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Look at data from firms selling goods and services that involve advanced analytics, machine learning, deep neural networks, and other AI technologies. Do you trust all the numbers they use to pique your interest?


And don’t wake up on the naive side of the bed. Watch out for intentional (or uninformed) injections of sample bias and techniques that confuse and conflate current state numbers with future state intentions.

  1. Sample bias

There’s so much sample bias around that I’m convinced it’s a technique many analysts and consultants are required to use.

Obvious examples? Any studies that limit respondents to those more likely to over-report AI investment. If you want to subtly or bluntly convince people there’s more production AI investment going on right now, ensure your survey only includes data from

“Participants…knowledgeable about the business and technology aspects of ML or AI either currently deployed or in planning at their organizations.”

A major industry analyst firm

Sometimes the sample bias is even more explicit. Let this example be another literal example of hidden sample bias:

All respondents were required to be knowledgeable about their company’s use of cognitive technologies/artificial intelligence, and 90 percent have direct involvement with their company’s AI strategy, spending, implementation, and/or decision-making.

One of the “Big Four” accounting organizations.

With the 90 percent phrase, the writers’ are trying to be more convincing that their study represents the knowable truth. They’re actually proving to me that the deck is stacked with those most likely to skew the results.

Help protect others from sample bias: Send me other examples of sample bias you see in analyst and consulting firm reports. I’ll collect them and publish some of the best.

2. Confusing and conflating current state numbers with future state intentions

Sample bias pollutes current state numbers. Assuming anything of similar quality out of future state intentions?

“The road to hell is paved with good intentions.”

And what if the intentions are bad?

Various firms have projected that survey respondents’ predictions for future AI investments reflect future reality! Imagine that. How many of last years’ new years’ eve resolutions have you kept? What about the book “Dow 36,000: The New Strategy for Profiting from the Coming Rise in the Stock Market” — wasn’t it accurate? One of its reviewers wrote

“It may sound like headline-grabbing sensationalism, but the scholarly and punctilious authors make a persuasive case . . . the book is highly readable and witty.”

— Arthur M. Louis, San Francisco Chronicle

(That book was published in November 2000.)

I’ve found globally recognized, industry analyst firms mixing current states and future predictions and presuming the latter are as accurate as the former. Maybe they’re right. Maybe their current numbers are wishful thinking as well.

Comparing current year “actuals” versus future year “intentions” is a junky technique. The right way to do year over year comparisons is with longitudinal research, asking the same question every year for multiple years.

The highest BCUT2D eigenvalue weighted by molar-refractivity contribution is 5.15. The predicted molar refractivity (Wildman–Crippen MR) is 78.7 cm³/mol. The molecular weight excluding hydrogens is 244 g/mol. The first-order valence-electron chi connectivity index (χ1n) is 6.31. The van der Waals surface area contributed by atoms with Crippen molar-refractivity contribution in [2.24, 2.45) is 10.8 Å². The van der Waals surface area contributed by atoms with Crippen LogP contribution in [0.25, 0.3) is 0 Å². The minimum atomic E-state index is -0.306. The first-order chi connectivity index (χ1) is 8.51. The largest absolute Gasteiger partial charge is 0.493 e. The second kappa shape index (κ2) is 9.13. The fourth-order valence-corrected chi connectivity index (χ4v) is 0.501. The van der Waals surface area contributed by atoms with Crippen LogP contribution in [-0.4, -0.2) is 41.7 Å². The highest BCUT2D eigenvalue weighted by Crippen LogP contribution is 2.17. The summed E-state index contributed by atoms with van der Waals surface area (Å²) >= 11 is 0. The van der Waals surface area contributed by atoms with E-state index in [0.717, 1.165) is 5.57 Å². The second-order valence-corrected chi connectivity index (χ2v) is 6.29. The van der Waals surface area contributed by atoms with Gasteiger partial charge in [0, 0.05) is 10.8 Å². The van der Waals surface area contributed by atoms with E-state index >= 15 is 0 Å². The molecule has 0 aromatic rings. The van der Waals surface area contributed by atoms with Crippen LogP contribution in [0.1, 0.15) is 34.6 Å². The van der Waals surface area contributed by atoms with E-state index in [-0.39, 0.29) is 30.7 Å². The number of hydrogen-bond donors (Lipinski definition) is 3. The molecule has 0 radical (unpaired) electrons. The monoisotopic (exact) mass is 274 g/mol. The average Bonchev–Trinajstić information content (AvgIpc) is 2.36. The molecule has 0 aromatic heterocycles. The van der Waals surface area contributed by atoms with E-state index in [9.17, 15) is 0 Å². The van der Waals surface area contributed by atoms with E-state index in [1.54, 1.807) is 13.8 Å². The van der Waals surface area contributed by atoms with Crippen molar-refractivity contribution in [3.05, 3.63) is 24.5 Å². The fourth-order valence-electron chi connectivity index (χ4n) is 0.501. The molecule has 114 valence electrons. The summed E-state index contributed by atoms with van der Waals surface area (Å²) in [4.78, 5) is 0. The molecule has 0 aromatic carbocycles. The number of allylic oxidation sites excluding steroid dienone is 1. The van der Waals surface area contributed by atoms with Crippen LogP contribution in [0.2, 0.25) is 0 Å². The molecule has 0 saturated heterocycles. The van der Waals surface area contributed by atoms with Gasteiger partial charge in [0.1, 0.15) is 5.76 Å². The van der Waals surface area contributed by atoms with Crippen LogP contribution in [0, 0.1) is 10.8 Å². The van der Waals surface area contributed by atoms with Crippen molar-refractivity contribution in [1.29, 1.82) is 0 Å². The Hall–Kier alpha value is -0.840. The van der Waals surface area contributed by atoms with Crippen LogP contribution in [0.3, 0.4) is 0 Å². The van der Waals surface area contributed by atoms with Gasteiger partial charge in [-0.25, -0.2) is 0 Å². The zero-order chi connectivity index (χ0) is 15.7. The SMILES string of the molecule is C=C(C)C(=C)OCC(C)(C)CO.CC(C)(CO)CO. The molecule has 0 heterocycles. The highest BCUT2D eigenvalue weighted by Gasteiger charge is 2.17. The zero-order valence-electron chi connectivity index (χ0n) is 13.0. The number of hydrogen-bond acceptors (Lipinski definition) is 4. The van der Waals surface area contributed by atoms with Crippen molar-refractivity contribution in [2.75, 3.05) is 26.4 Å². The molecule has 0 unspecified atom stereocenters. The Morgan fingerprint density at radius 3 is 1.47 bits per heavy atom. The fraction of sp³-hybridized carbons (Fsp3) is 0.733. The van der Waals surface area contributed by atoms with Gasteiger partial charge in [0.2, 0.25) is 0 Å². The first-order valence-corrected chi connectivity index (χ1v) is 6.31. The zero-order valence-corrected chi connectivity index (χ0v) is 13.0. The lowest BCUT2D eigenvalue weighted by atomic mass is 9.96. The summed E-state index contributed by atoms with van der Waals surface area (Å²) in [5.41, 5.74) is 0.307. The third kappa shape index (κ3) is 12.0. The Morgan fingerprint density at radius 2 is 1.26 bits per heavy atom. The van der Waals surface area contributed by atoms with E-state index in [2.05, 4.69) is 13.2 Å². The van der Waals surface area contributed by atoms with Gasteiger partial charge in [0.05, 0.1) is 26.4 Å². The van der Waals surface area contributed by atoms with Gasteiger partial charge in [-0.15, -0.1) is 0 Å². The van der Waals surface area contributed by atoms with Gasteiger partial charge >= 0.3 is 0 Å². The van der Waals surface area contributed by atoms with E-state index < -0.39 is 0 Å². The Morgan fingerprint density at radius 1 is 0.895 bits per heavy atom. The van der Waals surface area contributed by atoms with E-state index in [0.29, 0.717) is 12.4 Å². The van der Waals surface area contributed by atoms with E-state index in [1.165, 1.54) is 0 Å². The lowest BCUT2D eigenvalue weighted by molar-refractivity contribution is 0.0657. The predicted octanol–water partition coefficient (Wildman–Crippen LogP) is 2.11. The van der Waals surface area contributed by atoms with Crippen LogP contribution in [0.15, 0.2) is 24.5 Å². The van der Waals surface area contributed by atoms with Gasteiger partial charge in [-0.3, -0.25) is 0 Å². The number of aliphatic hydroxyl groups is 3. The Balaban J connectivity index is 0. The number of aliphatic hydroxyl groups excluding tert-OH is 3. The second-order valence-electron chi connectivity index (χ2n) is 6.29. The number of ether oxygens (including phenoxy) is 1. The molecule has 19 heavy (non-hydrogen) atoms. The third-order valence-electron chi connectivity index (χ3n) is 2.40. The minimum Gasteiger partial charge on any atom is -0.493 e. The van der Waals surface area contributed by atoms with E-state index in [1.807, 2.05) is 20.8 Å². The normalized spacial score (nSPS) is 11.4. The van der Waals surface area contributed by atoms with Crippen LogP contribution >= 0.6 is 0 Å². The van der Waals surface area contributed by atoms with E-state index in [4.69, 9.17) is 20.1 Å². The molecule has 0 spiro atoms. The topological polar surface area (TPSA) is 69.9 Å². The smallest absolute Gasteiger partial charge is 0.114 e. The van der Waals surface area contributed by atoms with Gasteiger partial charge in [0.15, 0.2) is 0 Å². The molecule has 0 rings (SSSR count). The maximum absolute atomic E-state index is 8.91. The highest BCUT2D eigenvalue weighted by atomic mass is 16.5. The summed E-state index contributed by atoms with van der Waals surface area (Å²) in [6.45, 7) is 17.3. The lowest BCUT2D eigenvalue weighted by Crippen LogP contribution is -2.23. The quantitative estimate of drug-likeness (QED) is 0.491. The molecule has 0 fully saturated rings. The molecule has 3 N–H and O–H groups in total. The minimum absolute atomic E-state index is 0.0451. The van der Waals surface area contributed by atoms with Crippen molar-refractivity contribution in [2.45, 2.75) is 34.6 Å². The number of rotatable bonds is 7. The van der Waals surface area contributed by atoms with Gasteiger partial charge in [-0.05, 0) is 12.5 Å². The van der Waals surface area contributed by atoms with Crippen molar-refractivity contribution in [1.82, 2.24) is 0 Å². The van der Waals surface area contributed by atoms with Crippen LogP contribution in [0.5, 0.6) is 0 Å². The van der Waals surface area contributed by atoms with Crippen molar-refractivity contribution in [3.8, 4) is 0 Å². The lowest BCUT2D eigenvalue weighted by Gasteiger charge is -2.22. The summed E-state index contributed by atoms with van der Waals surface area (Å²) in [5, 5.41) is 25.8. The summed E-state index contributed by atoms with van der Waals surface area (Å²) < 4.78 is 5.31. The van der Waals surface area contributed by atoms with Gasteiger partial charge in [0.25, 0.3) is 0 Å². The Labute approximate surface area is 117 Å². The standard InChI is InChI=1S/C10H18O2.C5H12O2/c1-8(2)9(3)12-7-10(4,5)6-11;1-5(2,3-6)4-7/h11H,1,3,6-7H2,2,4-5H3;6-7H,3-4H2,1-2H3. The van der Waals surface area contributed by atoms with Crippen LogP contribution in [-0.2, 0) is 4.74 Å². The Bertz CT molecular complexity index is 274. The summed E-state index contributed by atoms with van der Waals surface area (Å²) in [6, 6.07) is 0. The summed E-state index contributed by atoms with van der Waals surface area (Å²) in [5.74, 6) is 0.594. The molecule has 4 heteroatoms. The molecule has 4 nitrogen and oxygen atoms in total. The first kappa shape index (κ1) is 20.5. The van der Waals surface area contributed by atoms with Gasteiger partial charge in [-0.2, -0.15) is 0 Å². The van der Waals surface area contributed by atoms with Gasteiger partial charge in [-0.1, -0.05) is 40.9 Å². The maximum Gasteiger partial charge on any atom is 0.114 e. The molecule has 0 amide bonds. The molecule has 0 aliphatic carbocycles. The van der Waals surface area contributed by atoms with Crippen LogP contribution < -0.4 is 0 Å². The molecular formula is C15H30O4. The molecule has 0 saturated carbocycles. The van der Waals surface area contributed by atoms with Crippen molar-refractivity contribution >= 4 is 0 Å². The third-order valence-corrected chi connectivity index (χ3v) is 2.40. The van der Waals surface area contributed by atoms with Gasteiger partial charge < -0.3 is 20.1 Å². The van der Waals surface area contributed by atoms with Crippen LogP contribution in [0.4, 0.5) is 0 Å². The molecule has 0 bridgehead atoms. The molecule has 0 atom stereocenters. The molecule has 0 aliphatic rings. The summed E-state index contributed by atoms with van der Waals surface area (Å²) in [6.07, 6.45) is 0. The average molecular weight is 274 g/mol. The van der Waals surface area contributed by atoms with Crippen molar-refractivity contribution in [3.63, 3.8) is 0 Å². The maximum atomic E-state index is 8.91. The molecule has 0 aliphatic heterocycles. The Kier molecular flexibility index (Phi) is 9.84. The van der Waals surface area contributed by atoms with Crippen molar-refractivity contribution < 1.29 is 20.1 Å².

I happen to have enjoyed survey results published in 2018 and 2018 by Spiceworks.

In 2019, their survey respondents indicated that 13 percent “have adopted AI” with another 17 percent planning to do so in the following year.

But in 2019, only 10 percent indicated they had adopted AI! So much for the 17 percent projection. Spiceworks attempts to explain the difference by saying:

Although many companies intended to adopt AI, VR, and 3D printers last year, the schematics have changed, or at least plans have been delayed. Current adoption rates for VR and AI technology haven’t budged much, year over year, particularly in small companies.

This could be the result of some businesses initially being overly optimistic about future tech adoption, but later opting to focus on updating their infrastructure and software instead. After all, as we know from our recent State of IT Budgets report, the need to refresh outdated IT infrastructure is the number one reason IT budgets are increasing in 2019.

Do not accept people’s projections of their future behavior as accurate! Too often, even the firmest predictions turn out to be no more accurate than New Years’ Eve resolutions. Ask President Hillary Clinton about that.

I’ll save for another blog post consideration of other ways data on “adopting AI” (whatever that means) is dramatically misleading. Until then:

  1. Beware of evident and hidden sample bias in market penetration studies reported by entities with a vested interest in convincing you to think, or continue to think, in a particular fashion, most often tied to their long term financial success.
  2. Back away from studies that confuse or conflate reported current states versus projections for future states.

As Mark Twain observed, “Figures don’t lie but liars figure.” Not all deceptions are intentional lies. Some reflect a lack of competence on the part of the source. Watch out.

For the record: I cited PWC’s CEO survey data on AI market penetration in this earlier article. Five percent (US enterprises) and ten percent (European) feel much closer to reality than most of the other estimates out there.

Disclaimer: This post is my own opinion.